African-American Hair & Chlorine

Young girl with African-American hair
Photo: Tiffany Bryant/Shutterstock
Q: My daughter recently started swimming lessons. I've heard so many horror stories about our hair and chlorine (we are African-American). I'm interested in products and techniques to keep her hair healthy.
I'm a working mom, who works overnight and I do my daughter's hair for the week (braids). She swims at least twice a week.

A: Apart from the usual care given to the hair to keep it healthy in braiding it, be sure to keep the hair well conditioned. And in order to protect the hair from the harsh ravages of chlorine, you need to get your daughter an "anti-chlorine shampoo and conditioner" which can be found at your local beauty supply store or online.
These shampoos are designed to be gentle to the hair, but contain ingredients to neutralize the chlorine that is left in the hair from swimming in pools and soaking in hot tubs. You may also want to be careful not to braid your daughter's hair too tightly during her swimming season, as during the exposure to the chlorine her hair may become more susceptible to breakage, and the extra tension of the braiding could cause damage.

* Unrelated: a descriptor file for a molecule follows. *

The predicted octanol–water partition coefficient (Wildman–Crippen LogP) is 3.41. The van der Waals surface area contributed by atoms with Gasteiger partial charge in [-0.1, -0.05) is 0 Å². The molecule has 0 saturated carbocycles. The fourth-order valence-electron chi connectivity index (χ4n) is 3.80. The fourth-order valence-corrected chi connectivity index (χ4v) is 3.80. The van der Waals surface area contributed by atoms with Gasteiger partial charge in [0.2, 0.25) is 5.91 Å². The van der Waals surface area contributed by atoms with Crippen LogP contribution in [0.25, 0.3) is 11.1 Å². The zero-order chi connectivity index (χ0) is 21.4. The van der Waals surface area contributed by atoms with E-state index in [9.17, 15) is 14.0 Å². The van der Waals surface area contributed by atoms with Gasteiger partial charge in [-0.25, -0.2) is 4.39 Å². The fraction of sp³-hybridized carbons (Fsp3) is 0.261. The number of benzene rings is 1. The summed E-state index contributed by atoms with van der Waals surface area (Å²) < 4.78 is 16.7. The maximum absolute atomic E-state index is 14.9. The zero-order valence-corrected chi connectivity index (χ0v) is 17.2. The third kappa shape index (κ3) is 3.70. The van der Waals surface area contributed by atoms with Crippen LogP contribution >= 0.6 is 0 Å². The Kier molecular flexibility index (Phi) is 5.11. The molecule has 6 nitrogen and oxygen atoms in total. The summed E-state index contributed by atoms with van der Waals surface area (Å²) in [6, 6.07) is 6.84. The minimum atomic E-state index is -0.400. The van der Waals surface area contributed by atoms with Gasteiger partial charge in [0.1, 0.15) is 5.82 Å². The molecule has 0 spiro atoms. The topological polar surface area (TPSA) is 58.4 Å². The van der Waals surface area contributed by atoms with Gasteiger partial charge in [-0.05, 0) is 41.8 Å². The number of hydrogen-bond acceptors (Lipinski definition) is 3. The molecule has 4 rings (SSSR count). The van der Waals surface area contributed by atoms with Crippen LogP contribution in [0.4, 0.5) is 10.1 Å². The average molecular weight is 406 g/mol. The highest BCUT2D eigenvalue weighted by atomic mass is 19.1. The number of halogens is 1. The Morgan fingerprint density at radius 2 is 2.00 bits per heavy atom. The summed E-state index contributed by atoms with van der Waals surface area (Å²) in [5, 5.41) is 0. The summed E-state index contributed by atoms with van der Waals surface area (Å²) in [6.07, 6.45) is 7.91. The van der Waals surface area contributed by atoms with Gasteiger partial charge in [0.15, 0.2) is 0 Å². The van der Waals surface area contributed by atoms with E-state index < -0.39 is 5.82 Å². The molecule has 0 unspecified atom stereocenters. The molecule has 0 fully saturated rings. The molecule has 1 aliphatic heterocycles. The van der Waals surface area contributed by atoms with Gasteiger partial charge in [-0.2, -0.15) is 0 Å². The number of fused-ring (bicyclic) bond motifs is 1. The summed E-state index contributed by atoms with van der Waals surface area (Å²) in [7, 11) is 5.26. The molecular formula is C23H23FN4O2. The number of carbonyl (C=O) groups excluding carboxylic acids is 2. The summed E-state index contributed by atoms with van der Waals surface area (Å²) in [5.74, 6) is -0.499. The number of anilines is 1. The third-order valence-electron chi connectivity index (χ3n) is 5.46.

I also highly recommend a swimmer's cap for anyone who wants to make sure the hair is more protected from exposure to chlorine. Depending on the length of your daughter's braids, a cap may be impractical, but if she can wear one (and you can get her to do so), I highly recommend it.
Otherwise, I suggest that the night before she goes to her swim lessons (or the morning of) you apply a coating of conditioner to the hair to help slow the absorption of chlorine into the hair.
See also:
Is there a way I can protect my hair from the chlorine when swimming?
The special needs of African-American hair